Will PTSD Become More Prevalent In Children After COVID-19?
Children are becoming more prone to developing serious mental health conditions following COVID, especially post-traumatic stress disorder (PTSD).
The Childhood Trust has recently come out with a statement informing that disadvantaged children are especially vulnerable to mental health conditions after the pandemic. Some contributing factors include anxiety relating to the health of loved ones and detrimental effects from social isolation and hunger.
Therefore, children are in a position where they cannot access online therapy or make the healthcare appointments necessary to deal with the effects of PTSD.
The Sands Treatment Center offers treatment programs for PTSD in Fort Lauderdale, Florida.
Let’s explore the effect COVID-19 has had on children’s mental health.
Symptoms of PTSD
The Childhood Trust informed BBC News that many children are suffering from horrible nightmares relating to the effects of the pandemic, which is a common side effect of PTSD.
Children have been greatly affected by news of global death rates, which has led to them developing anxieties relating to the potential death of their parents and friends. With news about the increasing mortality rates being broadcasted around the world, children have internalized the sense of impending doom and have been displaying symptoms of PTSD.
A clinical psychologist from the University of Bath has made it clear that the effects of the pandemic are far-reaching and involve people developing symptoms of depression, anxiety, and PTSD.
Social isolation has made it difficult to interact with friends, and the lack of regular education has also played an important factor in feeling a sense of loss and deprivation. Separation from loved ones, absence of freedom to move around, and monotony are some of the key factors that can have drastic consequences on children’s mental health and well-being.
Those already predisposed to mental health conditions are unable to receive the help and support they need. The Childhood Trust states that 83% of children receiving mental health care have suffered from the detrimental effects of the coronavirus.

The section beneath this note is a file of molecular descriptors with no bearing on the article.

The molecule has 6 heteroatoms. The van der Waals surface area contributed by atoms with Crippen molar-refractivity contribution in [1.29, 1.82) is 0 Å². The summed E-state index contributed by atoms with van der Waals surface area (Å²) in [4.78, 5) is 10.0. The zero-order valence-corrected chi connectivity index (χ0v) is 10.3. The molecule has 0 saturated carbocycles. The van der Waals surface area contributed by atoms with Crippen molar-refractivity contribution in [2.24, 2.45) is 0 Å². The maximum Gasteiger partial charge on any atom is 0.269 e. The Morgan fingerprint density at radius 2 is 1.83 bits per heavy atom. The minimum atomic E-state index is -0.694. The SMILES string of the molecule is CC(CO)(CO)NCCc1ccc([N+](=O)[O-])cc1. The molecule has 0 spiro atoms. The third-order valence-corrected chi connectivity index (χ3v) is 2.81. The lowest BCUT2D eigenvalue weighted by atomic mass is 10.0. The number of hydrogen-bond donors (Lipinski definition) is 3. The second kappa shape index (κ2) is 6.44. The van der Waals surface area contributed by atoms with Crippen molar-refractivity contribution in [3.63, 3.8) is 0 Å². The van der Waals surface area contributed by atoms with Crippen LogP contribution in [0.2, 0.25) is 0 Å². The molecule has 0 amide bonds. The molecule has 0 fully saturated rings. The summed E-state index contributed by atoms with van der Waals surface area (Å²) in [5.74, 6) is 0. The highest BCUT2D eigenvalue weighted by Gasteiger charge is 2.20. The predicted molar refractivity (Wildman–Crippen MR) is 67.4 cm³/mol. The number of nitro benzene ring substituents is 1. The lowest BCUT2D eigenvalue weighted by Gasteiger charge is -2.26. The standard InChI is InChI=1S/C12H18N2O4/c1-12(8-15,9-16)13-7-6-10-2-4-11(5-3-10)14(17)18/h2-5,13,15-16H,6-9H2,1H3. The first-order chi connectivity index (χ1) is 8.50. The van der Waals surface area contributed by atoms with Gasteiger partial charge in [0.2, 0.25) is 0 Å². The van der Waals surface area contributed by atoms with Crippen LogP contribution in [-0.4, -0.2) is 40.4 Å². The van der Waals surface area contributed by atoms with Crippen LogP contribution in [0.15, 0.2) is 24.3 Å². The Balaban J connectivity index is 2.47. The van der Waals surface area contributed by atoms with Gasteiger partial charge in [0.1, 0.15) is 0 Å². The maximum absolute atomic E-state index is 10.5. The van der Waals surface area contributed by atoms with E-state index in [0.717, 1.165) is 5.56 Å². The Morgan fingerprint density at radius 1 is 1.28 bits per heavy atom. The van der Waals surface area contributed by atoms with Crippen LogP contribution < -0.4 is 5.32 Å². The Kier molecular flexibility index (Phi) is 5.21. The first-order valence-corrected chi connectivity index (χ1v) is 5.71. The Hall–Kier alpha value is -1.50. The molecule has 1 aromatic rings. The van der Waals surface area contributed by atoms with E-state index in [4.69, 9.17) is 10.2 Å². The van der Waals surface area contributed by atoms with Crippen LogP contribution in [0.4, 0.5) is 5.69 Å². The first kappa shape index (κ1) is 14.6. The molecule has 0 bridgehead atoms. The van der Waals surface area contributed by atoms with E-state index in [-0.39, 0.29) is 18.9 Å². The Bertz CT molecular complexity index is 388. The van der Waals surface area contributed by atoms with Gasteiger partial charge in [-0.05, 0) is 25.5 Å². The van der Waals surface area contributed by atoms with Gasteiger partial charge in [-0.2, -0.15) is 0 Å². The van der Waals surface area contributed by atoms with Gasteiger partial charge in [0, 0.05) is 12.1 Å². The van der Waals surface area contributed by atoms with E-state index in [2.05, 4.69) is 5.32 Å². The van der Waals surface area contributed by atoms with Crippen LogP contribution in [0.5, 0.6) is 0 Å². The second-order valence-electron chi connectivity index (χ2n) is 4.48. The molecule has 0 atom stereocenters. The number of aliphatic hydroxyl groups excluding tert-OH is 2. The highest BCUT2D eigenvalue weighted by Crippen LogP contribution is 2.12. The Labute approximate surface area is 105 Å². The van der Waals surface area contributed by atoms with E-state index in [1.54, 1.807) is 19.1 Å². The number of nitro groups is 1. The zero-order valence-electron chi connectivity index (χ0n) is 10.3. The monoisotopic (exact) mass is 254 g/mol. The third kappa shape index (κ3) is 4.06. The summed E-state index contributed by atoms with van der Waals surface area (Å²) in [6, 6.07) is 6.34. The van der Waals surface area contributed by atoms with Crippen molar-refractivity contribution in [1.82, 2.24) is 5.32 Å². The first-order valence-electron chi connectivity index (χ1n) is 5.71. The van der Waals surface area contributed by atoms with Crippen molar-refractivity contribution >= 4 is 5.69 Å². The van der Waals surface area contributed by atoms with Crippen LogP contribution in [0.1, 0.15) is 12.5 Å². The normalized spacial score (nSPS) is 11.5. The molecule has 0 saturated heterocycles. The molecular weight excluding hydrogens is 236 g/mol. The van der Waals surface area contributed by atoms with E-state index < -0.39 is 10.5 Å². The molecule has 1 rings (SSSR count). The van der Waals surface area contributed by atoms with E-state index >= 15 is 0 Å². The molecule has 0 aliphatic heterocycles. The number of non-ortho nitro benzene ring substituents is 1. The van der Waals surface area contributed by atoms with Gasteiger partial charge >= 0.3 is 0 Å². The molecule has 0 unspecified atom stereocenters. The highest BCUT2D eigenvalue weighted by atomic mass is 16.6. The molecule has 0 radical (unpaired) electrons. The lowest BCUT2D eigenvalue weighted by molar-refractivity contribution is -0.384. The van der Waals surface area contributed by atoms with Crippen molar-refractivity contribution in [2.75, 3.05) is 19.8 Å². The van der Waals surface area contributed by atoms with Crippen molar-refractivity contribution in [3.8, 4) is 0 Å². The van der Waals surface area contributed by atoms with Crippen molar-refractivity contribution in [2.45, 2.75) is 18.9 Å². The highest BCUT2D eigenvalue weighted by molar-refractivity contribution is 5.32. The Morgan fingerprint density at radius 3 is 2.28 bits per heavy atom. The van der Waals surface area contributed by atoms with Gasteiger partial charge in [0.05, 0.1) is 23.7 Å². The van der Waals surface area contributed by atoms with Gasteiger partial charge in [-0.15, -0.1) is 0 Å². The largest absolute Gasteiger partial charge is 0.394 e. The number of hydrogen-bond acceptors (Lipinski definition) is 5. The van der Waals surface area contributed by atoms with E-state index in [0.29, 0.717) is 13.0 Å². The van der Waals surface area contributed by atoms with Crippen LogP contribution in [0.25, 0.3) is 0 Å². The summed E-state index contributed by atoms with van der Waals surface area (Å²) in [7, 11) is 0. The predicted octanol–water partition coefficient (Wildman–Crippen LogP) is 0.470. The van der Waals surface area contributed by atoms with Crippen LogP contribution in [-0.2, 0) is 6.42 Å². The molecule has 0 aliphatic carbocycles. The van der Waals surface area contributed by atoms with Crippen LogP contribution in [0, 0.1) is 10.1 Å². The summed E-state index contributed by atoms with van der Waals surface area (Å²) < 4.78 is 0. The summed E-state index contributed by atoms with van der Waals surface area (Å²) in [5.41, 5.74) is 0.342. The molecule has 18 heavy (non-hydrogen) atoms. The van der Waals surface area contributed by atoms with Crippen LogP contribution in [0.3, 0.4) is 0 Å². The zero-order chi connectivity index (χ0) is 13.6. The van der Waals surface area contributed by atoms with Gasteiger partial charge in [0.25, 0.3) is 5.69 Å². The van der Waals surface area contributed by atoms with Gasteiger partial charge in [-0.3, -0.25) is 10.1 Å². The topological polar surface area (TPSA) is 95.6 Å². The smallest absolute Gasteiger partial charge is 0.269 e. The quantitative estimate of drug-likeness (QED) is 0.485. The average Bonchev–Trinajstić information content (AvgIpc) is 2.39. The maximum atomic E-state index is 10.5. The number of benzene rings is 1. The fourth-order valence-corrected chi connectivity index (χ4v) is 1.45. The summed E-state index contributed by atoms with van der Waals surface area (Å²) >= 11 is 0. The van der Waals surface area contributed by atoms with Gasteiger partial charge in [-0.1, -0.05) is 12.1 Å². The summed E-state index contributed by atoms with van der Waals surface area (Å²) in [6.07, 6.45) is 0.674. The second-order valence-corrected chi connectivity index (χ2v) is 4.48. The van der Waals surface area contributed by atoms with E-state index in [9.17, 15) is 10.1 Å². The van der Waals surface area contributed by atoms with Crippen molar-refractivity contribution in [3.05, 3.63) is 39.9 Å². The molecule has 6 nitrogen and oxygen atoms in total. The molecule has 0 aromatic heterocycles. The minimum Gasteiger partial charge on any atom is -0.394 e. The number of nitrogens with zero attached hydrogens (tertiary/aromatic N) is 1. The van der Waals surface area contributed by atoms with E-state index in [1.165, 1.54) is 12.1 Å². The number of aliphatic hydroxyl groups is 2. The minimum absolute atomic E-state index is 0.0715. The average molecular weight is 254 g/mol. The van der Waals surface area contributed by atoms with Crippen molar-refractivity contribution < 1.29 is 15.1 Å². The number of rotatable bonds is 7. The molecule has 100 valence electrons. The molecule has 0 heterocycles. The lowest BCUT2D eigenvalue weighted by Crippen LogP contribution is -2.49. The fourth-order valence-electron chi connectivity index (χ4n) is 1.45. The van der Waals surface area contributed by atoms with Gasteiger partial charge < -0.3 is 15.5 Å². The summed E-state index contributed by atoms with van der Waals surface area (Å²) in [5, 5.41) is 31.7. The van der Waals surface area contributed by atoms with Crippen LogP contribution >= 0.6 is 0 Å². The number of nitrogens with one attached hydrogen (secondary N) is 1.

Effects of the Coronavirus Leading to PTSD
Social isolation due to coronavirus has become the new norm.
This has led to an increasing number of child abuse and sexual exploitation cases, which has led to the development of PTSD in many children.
COVID-19 has seen a 21% rise in alcohol sales during the lockdown period, and many children have been stuck at home with irresponsible parents drinking hazardously and causing problems at home. Children and young individuals have seen a decline in their mental health after dealing with and caring for family members suffering from alcohol dependency and substance abuse.
Due to the closure of schools, children are no longer exposed to trained professionals who can spot signs of abuse. As a result, there has been a surge in mental health conditions.
The crisis will affect the younger generation well into the future, meaning the effects of coronavirus are far-reaching and long-lasting. Medical professionals warn that these problems will not vanish easily, and their impact on children can be irreversible if the correct steps are not taken today.
Once you develop a serious illness, it is often impossible to overcome it entirely. Like with grief, you don’t get over someone’s passing but learn to live with it, which is why PTSD is especially deadly.
Children are struggling with learning efficient coping strategies, and there are no medical professionals to guide them through the process due to the strict rules of the pandemic.
What to do About PTSD in Children
Parents are encouraged to provide a nurturing environment at home and shield their children from any negative news, which can be toxic to fragile minds. There is a sense of impending doom projected throughout the world, and it is the parents’ responsibility to help their children learn to think positively and have an optimistic outlook.
Parents are also advised to allow their children to access online therapy to learn to develop coping strategies for any difficult symptoms of PTSD that have become prevalent. Children should also be encouraged to talk about their issues, and parents must listen, reassure, and engage in enjoyable activities.
There is no definite conclusion that symptoms of PTSD will last for a long time or if children will begin to recover after COVID restrictions start to ease up.
Children must have regular routines to bring back a sense of normalcy during these difficult times.
For treatment for PTSD in Fort Lauderdale, Florida you can reach out to The Sands Treatment Center.